Sixth, tell many stories. Does your worship service perpetuate limited or limiting narratives about people of color? In “The Danger of a Single Story,” novelist Chimamanda Adichie told her TED audience, “Stories matter. Many stories matter. Stories have been used to dispossess and to malign, but stories can also be used to empower and to humanize. Stories can break the dignity of a people, but stories can also repair that broken dignity.”[47] The imaginative space of worship must be populated by many voices and many stories if our churches are to become a “house of prayer for all people” (Isaiah 56:7).

Finally, take action. Wokeness without works is dead. Miller observes, “Activism is the external work of transforming or overthrowing the systems we critique. It is one thing to be woke in your mind and online, but another thing completely to fight for justice in your everyday life, neighborhood, and relationships.”[48] Our worship services may be diverse and aware on every level, but if as individuals and a congregation we are not stepping up to interrupt the injustices that exist in our communities, then our worship has fallen short of the mark, as the prophets would surely attest (Isaiah 58:2-10; Amos 5:21-24).

It is my prayer that, as more predominantly white congregations do the work of becoming educated, empathetic, self-aware, humble, outspoken and active, God will open up a more racially just church and future for us all.


7 Things Praise Teams Should NOT Do

“7 Things Praise Teams Should NOT Do!”

You probably know by now that I love hymns. That’s right.  If I hear the number 499, my eyes glaze over and I just start singing “Sound the Battle Cry” at the top of my lungs!! (That might not be totally accurate.) I love hymns.

But I prefer my hymns in the middle of a good praise and worship set. I prefer praise and worship. And believe me, I’ve heard it all. From dark suited deacons droning through devotional songs on Sunday morning, to gifted choristers at 11 o-clock on Sabbath, to “Father Abraham” at AYS. They all take me to a happy place, but for me, there’s nothing like a good praise team with a tight band.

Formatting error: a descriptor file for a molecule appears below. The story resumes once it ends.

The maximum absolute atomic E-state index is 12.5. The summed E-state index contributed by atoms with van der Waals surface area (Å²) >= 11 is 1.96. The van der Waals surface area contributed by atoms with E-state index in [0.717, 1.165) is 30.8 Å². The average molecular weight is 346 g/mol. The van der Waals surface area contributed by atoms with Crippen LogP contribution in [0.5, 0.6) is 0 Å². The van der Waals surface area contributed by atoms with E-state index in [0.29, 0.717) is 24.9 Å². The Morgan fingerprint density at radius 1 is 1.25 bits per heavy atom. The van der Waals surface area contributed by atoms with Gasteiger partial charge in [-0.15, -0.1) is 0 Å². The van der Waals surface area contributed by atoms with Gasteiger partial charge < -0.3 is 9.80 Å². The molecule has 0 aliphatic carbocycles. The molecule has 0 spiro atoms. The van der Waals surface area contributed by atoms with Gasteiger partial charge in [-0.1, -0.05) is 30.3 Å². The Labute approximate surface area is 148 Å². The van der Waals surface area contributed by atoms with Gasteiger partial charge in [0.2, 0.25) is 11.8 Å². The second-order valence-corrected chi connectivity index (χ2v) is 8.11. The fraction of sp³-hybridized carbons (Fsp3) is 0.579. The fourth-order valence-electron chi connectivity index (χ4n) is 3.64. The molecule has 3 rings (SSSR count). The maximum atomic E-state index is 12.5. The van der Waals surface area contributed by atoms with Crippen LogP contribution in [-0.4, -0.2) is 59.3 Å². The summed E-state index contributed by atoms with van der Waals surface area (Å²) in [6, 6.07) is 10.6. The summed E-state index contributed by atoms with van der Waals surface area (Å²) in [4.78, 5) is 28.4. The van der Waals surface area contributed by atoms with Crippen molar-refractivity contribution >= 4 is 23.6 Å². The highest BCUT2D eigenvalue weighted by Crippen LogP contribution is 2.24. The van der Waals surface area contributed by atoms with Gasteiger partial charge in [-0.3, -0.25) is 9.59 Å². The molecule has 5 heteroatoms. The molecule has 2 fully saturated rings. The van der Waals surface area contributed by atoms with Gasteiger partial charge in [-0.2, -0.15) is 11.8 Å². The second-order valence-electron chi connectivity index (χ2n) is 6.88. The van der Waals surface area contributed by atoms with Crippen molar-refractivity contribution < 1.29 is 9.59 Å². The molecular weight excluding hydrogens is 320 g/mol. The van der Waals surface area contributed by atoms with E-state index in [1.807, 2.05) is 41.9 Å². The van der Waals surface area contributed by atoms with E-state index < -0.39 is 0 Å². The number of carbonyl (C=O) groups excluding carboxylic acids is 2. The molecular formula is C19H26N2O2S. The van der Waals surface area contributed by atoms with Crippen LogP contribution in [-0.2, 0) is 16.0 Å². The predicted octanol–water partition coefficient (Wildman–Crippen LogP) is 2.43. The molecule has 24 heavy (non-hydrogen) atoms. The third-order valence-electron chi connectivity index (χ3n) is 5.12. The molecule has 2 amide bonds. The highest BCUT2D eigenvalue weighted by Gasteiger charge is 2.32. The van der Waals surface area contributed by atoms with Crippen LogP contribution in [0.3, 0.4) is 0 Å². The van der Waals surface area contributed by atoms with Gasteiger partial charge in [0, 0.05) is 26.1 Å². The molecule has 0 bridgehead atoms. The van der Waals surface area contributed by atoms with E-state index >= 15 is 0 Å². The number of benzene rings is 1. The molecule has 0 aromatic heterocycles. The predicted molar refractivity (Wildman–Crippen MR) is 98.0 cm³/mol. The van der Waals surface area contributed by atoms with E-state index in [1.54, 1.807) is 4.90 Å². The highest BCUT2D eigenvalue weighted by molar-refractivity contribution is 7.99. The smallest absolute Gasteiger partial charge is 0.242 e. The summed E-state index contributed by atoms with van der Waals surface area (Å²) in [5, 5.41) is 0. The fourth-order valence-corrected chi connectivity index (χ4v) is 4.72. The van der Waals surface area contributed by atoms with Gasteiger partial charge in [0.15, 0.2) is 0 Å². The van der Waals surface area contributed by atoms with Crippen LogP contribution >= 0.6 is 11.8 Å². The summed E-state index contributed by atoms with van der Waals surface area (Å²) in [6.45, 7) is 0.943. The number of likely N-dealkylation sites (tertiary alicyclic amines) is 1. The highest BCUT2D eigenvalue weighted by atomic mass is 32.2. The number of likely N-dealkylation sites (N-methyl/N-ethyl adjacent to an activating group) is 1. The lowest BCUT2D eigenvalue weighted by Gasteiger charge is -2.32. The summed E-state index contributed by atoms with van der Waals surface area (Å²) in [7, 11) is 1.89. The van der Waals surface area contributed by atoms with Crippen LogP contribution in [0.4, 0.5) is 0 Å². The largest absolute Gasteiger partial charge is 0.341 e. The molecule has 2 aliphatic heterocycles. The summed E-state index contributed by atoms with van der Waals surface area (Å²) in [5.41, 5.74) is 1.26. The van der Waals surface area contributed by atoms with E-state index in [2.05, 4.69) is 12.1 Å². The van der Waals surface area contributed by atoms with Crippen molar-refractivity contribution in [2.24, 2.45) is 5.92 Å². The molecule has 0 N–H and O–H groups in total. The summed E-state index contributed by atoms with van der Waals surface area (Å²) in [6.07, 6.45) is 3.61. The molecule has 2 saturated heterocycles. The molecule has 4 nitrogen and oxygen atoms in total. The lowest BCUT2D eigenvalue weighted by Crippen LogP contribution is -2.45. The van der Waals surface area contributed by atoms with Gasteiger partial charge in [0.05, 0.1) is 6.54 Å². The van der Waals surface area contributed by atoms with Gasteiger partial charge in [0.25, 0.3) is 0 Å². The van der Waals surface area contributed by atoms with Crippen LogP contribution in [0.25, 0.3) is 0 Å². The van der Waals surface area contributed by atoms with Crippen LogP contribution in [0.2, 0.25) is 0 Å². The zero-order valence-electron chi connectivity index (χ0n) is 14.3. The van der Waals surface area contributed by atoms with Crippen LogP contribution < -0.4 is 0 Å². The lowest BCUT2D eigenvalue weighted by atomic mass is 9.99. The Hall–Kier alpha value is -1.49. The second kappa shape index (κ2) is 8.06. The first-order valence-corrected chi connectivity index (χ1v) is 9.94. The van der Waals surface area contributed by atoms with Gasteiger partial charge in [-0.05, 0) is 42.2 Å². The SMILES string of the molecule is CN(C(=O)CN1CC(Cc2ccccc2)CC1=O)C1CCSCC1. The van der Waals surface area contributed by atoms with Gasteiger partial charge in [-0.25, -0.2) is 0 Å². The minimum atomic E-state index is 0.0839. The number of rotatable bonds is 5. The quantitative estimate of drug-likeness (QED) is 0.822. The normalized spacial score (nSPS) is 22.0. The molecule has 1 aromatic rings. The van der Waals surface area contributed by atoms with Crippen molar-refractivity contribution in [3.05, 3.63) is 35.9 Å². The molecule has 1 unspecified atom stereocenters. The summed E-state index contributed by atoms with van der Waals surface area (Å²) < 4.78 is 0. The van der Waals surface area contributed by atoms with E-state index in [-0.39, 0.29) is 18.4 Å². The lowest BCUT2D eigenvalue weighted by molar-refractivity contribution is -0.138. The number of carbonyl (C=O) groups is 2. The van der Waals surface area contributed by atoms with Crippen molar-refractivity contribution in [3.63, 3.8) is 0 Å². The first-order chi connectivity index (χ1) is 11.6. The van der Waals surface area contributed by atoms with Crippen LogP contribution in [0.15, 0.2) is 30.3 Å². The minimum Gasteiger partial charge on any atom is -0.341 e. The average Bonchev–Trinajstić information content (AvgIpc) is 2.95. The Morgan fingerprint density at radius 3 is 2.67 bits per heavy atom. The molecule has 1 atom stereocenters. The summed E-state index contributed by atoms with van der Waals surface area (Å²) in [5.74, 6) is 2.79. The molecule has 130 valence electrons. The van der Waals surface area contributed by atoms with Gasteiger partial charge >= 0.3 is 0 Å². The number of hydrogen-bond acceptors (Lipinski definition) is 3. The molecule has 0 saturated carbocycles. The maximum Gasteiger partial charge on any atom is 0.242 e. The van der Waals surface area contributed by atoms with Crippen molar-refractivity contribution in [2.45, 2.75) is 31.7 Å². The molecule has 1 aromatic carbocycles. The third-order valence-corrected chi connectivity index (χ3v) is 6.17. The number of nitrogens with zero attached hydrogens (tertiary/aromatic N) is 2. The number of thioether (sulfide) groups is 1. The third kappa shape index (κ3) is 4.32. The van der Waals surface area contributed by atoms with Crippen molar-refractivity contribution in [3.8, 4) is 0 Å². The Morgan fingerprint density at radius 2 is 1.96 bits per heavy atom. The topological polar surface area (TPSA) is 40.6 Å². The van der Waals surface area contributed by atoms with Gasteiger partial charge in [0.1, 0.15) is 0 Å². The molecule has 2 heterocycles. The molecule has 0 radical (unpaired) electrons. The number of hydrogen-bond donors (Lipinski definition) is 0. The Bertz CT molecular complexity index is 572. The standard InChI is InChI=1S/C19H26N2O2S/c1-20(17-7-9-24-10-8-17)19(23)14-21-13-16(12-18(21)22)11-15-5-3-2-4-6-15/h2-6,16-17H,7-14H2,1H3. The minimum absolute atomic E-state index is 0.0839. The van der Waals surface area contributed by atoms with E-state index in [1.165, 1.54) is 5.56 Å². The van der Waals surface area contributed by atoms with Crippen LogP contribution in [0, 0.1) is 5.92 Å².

That said, as a pastor/professor/worshipper and shameless self-proclaimed authority on every known genre of church music and worship, let me list 7 quick things that praise teams should not do.

Don’t Neglect Your Personal Worship

Excellent corporate worship is an extension of consistent personal worship. If you wait until you arrive at the church to begin to worship, it’s already too late.

Don’t Miss Rehearsal

We can tell if rehearsal began when the praise team got up. Take a quick Old Testament glance at the importance of the Levites, psalmists and musicians and you’ll be a better steward of your gifts and opportunities.

Don’t Put Too Many Songs in the Set

Praise and worship might be a favorite part of the service but it’s not the only part of the service. Be considerate. And if you tell me the Spirit is leading you to go longer, I’ll remind you that the person who prayed too long just said the same thing!

Don’t Walk By The Mirror

Your appearance can be an attraction to the excellence of your God and worship, or a distraction that squanders a God moment. Modesty -in context- is the order of the day. Here’s a simple suggestion. When in doubt-Don’t!

Don’t Talk Too Much

Enough said.

Don’t manipulate

As a person who has led praise and worship to a bunch of statues, I feel your pain. There is nothing worse than trying to engage a lifeless church. At times, everything is working against you; their religious background, the band, the lighting, the sound man, the placement of the set, the length of the service, and on and on.

And then we’ve inadvertently trained members that corporate worship is like a trip to Burger King. They can have it their way. Not so. One of the distinctions between personal worship and corporate worship is that corporate worship is designed to be done…corporately! Together.